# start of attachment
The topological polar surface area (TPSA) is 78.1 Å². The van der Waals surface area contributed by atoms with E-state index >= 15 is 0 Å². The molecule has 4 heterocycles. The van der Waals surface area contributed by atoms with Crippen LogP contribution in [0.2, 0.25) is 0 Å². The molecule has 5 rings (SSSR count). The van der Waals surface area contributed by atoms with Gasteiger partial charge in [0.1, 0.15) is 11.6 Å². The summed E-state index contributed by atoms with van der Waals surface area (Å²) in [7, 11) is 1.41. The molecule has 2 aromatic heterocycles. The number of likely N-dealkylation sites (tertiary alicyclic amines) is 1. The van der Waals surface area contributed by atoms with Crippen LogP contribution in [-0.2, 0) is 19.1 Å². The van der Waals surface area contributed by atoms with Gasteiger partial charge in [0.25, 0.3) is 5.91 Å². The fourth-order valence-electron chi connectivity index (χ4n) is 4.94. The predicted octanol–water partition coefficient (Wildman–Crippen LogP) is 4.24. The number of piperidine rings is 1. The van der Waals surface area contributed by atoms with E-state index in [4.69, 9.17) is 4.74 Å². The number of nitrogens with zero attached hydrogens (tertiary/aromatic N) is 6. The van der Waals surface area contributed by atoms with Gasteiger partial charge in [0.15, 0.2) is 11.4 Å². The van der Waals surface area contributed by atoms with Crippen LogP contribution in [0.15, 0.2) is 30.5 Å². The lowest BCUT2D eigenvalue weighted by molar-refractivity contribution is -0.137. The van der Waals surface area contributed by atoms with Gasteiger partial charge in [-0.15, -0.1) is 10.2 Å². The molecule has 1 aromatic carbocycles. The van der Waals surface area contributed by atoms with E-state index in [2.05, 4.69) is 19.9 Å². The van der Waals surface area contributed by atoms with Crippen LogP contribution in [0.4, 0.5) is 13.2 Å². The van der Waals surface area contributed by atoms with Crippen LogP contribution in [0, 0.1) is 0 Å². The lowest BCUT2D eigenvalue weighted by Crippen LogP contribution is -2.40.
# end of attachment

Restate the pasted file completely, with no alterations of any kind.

The topological polar surface area (TPSA) is 78.1 Å². The van der Waals surface area contributed by atoms with E-state index >= 15 is 0 Å². The molecule has 4 heterocycles. The van der Waals surface area contributed by atoms with Crippen LogP contribution in [0.2, 0.25) is 0 Å². The molecule has 5 rings (SSSR count). The van der Waals surface area contributed by atoms with Gasteiger partial charge in [0.1, 0.15) is 11.6 Å². The summed E-state index contributed by atoms with van der Waals surface area (Å²) in [7, 11) is 1.41. The molecule has 2 aromatic heterocycles. The number of likely N-dealkylation sites (tertiary alicyclic amines) is 1. The van der Waals surface area contributed by atoms with Crippen LogP contribution in [-0.2, 0) is 19.1 Å². The van der Waals surface area contributed by atoms with Gasteiger partial charge in [0.25, 0.3) is 5.91 Å². The fourth-order valence-electron chi connectivity index (χ4n) is 4.94. The predicted octanol–water partition coefficient (Wildman–Crippen LogP) is 4.24. The number of piperidine rings is 1. The van der Waals surface area contributed by atoms with E-state index in [4.69, 9.17) is 4.74 Å². The number of nitrogens with zero attached hydrogens (tertiary/aromatic N) is 6. The van der Waals surface area contributed by atoms with Gasteiger partial charge in [0.15, 0.2) is 11.4 Å². The van der Waals surface area contributed by atoms with Crippen LogP contribution in [0.15, 0.2) is 30.5 Å². The lowest BCUT2D eigenvalue weighted by molar-refractivity contribution is -0.137. The van der Waals surface area contributed by atoms with Gasteiger partial charge in [-0.15, -0.1) is 10.2 Å². The molecule has 1 aromatic carbocycles. The van der Waals surface area contributed by atoms with E-state index in [2.05, 4.69) is 19.9 Å². The van der Waals surface area contributed by atoms with Crippen LogP contribution in [0.4, 0.5) is 13.2 Å². The van der Waals surface area contributed by atoms with Crippen LogP contribution in [0, 0.1) is 0 Å². The lowest BCUT2D eigenvalue weighted by Crippen LogP contribution is -2.40.